This struggle really speaks to me as it’s one that I live in my own life. Although I spoke it growing up, I’ve almost entirely lost the ability to speak my Indian dialect, Kuchi, the only language my grandmother spoke. And yet, in Nain, the Inuit have come up with an incredibly innovative way of protecting the language that is such a fundamental part of their culture and identity. They recognized the need to adopt new technologies and harness new media for their benefit, and developed a Rosetta Stone CD-ROM language program teaching tool for Innuktitut.

We met Rita Anderson, a Nain elder, who dedicated three years of her time and painstaking effort to creating and perfecting the CD-ROM language program, thanks to funding received from the Government of Nunatsiavut. Rita was instrumental in the development of this CD-ROM, which is now used in the communities and schools of Nain and other Inuit towns along the coast of Labrador, to teach and revitalize the language. The once-endangered Innuktitut language has found new life. Using an innovative technique, the Nunatsiavut government has taken tangible steps to preserve, protect, promote and propagate their traditional language. Now, granddaughters will be able to speak to their grandparents in the language of their ancestors.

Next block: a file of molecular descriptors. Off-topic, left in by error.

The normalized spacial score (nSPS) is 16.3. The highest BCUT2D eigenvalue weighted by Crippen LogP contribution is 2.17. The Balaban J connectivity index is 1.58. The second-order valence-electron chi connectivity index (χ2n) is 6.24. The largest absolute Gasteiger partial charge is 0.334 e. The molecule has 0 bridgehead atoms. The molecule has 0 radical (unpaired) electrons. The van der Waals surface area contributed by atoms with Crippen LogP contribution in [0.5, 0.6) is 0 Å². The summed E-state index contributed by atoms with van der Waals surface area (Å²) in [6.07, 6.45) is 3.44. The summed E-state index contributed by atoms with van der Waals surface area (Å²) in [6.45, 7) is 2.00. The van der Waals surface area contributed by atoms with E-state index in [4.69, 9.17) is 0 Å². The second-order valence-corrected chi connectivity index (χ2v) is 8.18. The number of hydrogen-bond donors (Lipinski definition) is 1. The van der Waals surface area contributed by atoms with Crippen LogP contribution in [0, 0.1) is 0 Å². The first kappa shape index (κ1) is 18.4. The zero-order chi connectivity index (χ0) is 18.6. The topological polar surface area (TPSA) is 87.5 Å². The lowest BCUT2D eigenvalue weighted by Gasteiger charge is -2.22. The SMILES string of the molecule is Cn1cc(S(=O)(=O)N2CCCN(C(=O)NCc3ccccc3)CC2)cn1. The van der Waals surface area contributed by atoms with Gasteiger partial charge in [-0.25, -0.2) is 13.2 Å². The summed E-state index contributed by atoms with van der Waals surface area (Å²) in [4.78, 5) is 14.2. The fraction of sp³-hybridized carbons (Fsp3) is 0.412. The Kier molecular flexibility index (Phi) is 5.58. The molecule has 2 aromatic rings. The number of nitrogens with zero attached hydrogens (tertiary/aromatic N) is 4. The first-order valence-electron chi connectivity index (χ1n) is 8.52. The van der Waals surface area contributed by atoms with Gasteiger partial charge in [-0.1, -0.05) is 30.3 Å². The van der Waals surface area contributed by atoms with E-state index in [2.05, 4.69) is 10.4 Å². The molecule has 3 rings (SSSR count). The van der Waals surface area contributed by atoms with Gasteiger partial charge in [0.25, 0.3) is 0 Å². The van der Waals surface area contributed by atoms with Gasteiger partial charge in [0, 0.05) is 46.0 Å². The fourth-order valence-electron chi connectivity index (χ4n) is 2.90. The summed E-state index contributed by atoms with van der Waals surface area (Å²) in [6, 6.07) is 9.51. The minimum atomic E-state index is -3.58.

– Ayesha Harji, ’15

photo:  Action Canada Fellows with students in Nain

Publié parPosted by Action Canada
Oct 26th, 2015
26 Oct 2015